Archive Page 2

Earl Bush served for many years as press secretary for Richard J. Daley, a controversial mayor of Chicago who was a forerunner to another Bush, George W., in his mangling of the English language. Examples are: “Gentlemen, get the thing straight once and for all — the policeman isn’t there to create disorder, the policeman […]

Ruth Webber, a friend and generous source of marketing wisdom, moved from Scotland to Australia earlier this year. So a new city and country to discover, and a new variant of English to explore. Here are Ruth’s first impressions of English, Australian-style. English as she is spoke in Sydney. Having been in Sydney all of […]

A recent article in the New York Times entitled “They’re, Like, Way Ahead of the Linguistic Currrrve” suggests that there’s a lot more method in teenage-girl-speak than young women are usually given credit for. The article’s worth reading (especially if you’ve got a teenage daughter…). The author cites a Saturday Night Live sketch with Maya […]

Buzzwords

04Feb12

A buzzword, according to Merriam Webster’s online dictionary, is: 1. a voguish word or phrase —called also buzz phrase 2. an important-sounding usually technical word or phrase often of little meaning used chiefly to impress laymen You can tell by the definitions that Merriam Webster isn’t very keen on buzzwords/phrases. Neither am I. And two […]

I’ve got Google.com set up as my browser home page. I usually just glance at the little announcements under the logo and search box. However, this morning I noticed the announcement on the changes to their terms and conditions. It said: We’re changing our privacy policy and terms. Not the usual yada yada. Learn more […]

It seems Birmingham isn’t the only city having bother with place name apostrophes, as shown by the Londonist website’s post on Should King’s Cross Have An Apostrophe?. Unlike Birmingham City Council, however, the various London authorities haven’t reached a unanimous decision. The simple truth is that there is no ‘official’ stance on the name. Or, […]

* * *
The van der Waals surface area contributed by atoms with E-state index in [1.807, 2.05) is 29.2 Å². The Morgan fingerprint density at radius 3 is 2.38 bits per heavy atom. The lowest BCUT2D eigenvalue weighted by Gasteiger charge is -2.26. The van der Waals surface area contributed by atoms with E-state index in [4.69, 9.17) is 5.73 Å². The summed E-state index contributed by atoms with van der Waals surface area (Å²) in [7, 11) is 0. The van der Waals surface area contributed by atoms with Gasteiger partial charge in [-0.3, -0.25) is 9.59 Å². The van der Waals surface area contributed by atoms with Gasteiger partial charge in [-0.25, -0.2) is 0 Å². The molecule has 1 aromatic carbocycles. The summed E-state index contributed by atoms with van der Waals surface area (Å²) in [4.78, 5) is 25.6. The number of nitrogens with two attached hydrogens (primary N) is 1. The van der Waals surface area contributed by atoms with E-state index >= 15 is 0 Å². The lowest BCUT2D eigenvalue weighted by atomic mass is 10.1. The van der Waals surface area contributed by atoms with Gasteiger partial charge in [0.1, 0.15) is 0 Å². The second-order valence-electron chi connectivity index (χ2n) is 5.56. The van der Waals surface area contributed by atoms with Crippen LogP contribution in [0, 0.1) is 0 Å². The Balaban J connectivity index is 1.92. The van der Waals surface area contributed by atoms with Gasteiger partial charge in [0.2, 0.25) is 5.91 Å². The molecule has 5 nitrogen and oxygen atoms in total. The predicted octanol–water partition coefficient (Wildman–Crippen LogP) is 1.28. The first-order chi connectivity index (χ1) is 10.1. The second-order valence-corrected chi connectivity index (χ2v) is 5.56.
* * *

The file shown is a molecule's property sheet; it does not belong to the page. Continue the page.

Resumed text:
The “As a Linguist” blog has a new post, Wait, who just died?, on the problematic pronunciation and spelling of Colonel Gaddafi’s name. I’ve been “translating” his name (from the Italian version, Gheddafi) just about every day since the Libyan uprising began (I work with another translator on the English version of the Italian Foreign Ministry’s website). So […]

UK local authorities seem to have a fraught relationship with punctuation and spelling. Birmingham City Council decided in January 2009 to remove the possessive apostrophe from its place names — presumably the issue was too contentious to resolve otherwise. St Paul’s Square, King’s Norton and Druid’s Heath have thus become St. Pauls Square, Kings Norton and […]

Yikes! I was browsing through the Online Etymology Dictionary for -le frequentatives the other day, as you do, and eventually arrived at the etyolomogical definition of feisty (I was looking for “fizzle”, but one’s as bad as the other, frankly). feisty 1896, “aggressive, exuberant, touchy,” Amer.Eng., with -y (2) + feist “small dog,” earlier fice, […]

For Christmas 2010, my son bought me Michael Quinion’s book Why is Q Always Followed by U?. It’s not the sort of book you’d read in one sitting, but it’s ideal for dipping into on short train or bus journeys or in dentists’ waiting rooms when the other patients have nabbed the only 2 interesting […]